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How Coral Reefs Are Made?

Coral reefs are large underwater structures composed of the skeletons of colonial marine invertebrates called coral.....

Colonial marine invertebrates called coral form the skeletons that compose large underwater structures known as coral reefs. Each individual coral is referred to as a polyp. Coral polyps live on the calcium carbonate exoskeletons of their ancestors, adding their own exoskeleton to the existing coral structure.

  • Corals are complex organisms that consist of both animal and plant components, occupying an ecological level between populations and communities.
  • The phylum Cnidaria’s class Anthozoa is responsible for the animal component, whereas zooxanthellae, an algae with chlorophyll pigment, makes up the plant component.
  • Because of its capacity for photosynthesis, this algae can give coral polyps the carbon molecules they need to produce energy.
  • The polyps defend the zooxanthellae in return.
  • Calcareous rocks called corals are formed from the polyps, or embryos, of microscopic sea organisms.
  • Polyps draw calcium salts from seawater and use them to fortify their brittle bodies with sturdy skeletons.
  • Freely roaming coral larvae adhere to hard sedimentary rocks or surfaces close to coastlines to create coral reefs.
  • The skeletons of dead polyps produce new generations of polyps.
  • The cycle repeats, resulting in the creation of coral layers.
  • A reef, which eventually develops into islands, is the shallow rock that resulted from these depositions.
  • Corals grow outward and upward, gluing together tubular skeleton-shaped calcareous stone masses.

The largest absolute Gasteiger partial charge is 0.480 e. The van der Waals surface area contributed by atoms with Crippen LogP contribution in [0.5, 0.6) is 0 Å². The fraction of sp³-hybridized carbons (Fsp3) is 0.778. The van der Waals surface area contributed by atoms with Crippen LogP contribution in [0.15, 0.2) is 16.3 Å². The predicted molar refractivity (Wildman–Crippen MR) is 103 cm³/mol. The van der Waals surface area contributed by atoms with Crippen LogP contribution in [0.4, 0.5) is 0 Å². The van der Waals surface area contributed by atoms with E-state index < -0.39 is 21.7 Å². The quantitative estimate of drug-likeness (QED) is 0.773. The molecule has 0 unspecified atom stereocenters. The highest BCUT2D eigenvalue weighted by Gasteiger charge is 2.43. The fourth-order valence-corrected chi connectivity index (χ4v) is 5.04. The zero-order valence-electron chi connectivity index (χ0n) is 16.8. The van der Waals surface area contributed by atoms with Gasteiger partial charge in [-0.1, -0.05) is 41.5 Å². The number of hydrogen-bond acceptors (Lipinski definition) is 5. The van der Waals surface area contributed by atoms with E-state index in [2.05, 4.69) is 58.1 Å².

• The variety of shapes and hues coral reefs can take on is determined by the type of salts they are made of.
Ques 1. How do coral polyps contribute to the formation of coral reefs?

Ans. Coral polyps, tiny animals related to jellyfish, are the primary builders of coral reefs. They extract calcium carbonate from the ocean and secrete it as a hard exoskeleton, forming the foundation of the reef structure. As polyps reproduce and new generations settle on the existing skeleton, the reef grows over time.

Ques 2. What is the role of symbiotic algae in coral reef formation?

Ans. Coral polyps have a mutually beneficial relationship with photosynthetic algae called zooxanthellae. These algae live within the tissues of the coral and provide them with energy through photosynthesis. The excess energy produced by the algae supports the growth and calcification of the coral, contributing to reef formation.

Ques 3. How long does it take for a coral reef to form?

Ans. The formation of a coral reef is a slow process that can take hundreds to thousands of years. It depends on various factors such as water temperature, nutrient availability, and the growth rate of coral species. The initial stages involve the colonization of coral larvae on a suitable substrate, followed by continuous growth and accumulation over time.

Read Also : Types Of Formations Of Coral Reef

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